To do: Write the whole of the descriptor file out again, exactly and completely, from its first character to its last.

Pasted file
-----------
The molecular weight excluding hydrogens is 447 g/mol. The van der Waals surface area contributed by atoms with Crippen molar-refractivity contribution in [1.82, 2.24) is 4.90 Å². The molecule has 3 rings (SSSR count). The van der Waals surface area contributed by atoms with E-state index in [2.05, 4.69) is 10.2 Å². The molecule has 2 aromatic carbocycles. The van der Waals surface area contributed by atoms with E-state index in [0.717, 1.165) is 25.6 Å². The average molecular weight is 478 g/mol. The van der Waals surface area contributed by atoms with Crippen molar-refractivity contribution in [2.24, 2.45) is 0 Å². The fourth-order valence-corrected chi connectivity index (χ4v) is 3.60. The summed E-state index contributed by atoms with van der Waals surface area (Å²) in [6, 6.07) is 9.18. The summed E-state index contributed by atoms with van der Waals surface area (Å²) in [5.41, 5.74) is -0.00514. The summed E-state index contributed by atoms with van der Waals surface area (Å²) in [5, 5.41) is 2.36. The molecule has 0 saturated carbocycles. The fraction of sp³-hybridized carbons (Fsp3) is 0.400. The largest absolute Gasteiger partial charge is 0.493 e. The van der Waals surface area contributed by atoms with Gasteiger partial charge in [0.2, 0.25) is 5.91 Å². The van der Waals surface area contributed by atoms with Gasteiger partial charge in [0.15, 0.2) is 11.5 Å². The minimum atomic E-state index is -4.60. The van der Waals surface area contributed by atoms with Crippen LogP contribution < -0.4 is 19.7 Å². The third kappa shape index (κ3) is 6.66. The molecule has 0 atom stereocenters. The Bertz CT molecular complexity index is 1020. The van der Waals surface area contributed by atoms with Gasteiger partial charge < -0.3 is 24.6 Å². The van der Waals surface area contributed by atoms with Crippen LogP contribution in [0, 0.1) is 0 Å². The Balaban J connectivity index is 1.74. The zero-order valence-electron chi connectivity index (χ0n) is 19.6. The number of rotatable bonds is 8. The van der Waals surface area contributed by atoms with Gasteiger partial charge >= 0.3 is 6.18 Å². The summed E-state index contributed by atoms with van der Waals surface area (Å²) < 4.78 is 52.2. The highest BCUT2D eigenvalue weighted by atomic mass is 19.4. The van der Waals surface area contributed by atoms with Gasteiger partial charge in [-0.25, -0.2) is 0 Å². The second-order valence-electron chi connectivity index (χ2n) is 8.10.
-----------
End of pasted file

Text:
The molecular weight excluding hydrogens is 447 g/mol. The van der Waals surface area contributed by atoms with Crippen molar-refractivity contribution in [1.82, 2.24) is 4.90 Å². The molecule has 3 rings (SSSR count). The van der Waals surface area contributed by atoms with E-state index in [2.05, 4.69) is 10.2 Å². The molecule has 2 aromatic carbocycles. The van der Waals surface area contributed by atoms with E-state index in [0.717, 1.165) is 25.6 Å². The average molecular weight is 478 g/mol. The van der Waals surface area contributed by atoms with Crippen molar-refractivity contribution in [2.24, 2.45) is 0 Å². The fourth-order valence-corrected chi connectivity index (χ4v) is 3.60. The summed E-state index contributed by atoms with van der Waals surface area (Å²) in [6, 6.07) is 9.18. The summed E-state index contributed by atoms with van der Waals surface area (Å²) in [5.41, 5.74) is -0.00514. The summed E-state index contributed by atoms with van der Waals surface area (Å²) in [5, 5.41) is 2.36. The molecule has 0 saturated carbocycles. The fraction of sp³-hybridized carbons (Fsp3) is 0.400. The largest absolute Gasteiger partial charge is 0.493 e. The van der Waals surface area contributed by atoms with Gasteiger partial charge in [0.2, 0.25) is 5.91 Å². The van der Waals surface area contributed by atoms with Gasteiger partial charge in [0.15, 0.2) is 11.5 Å². The minimum atomic E-state index is -4.60. The van der Waals surface area contributed by atoms with Crippen LogP contribution < -0.4 is 19.7 Å². The third kappa shape index (κ3) is 6.66. The molecule has 0 atom stereocenters. The Bertz CT molecular complexity index is 1020. The van der Waals surface area contributed by atoms with Gasteiger partial charge < -0.3 is 24.6 Å². The van der Waals surface area contributed by atoms with Crippen LogP contribution in [0, 0.1) is 0 Å². The Balaban J connectivity index is 1.74. The zero-order valence-electron chi connectivity index (χ0n) is 19.6. The number of rotatable bonds is 8. The van der Waals surface area contributed by atoms with Gasteiger partial charge >= 0.3 is 6.18 Å². The summed E-state index contributed by atoms with van der Waals surface area (Å²) < 4.78 is 52.2. The highest BCUT2D eigenvalue weighted by atomic mass is 19.4. The van der Waals surface area contributed by atoms with Gasteiger partial charge in [-0.25, -0.2) is 0 Å². The second-order valence-electron chi connectivity index (χ2n) is 8.10.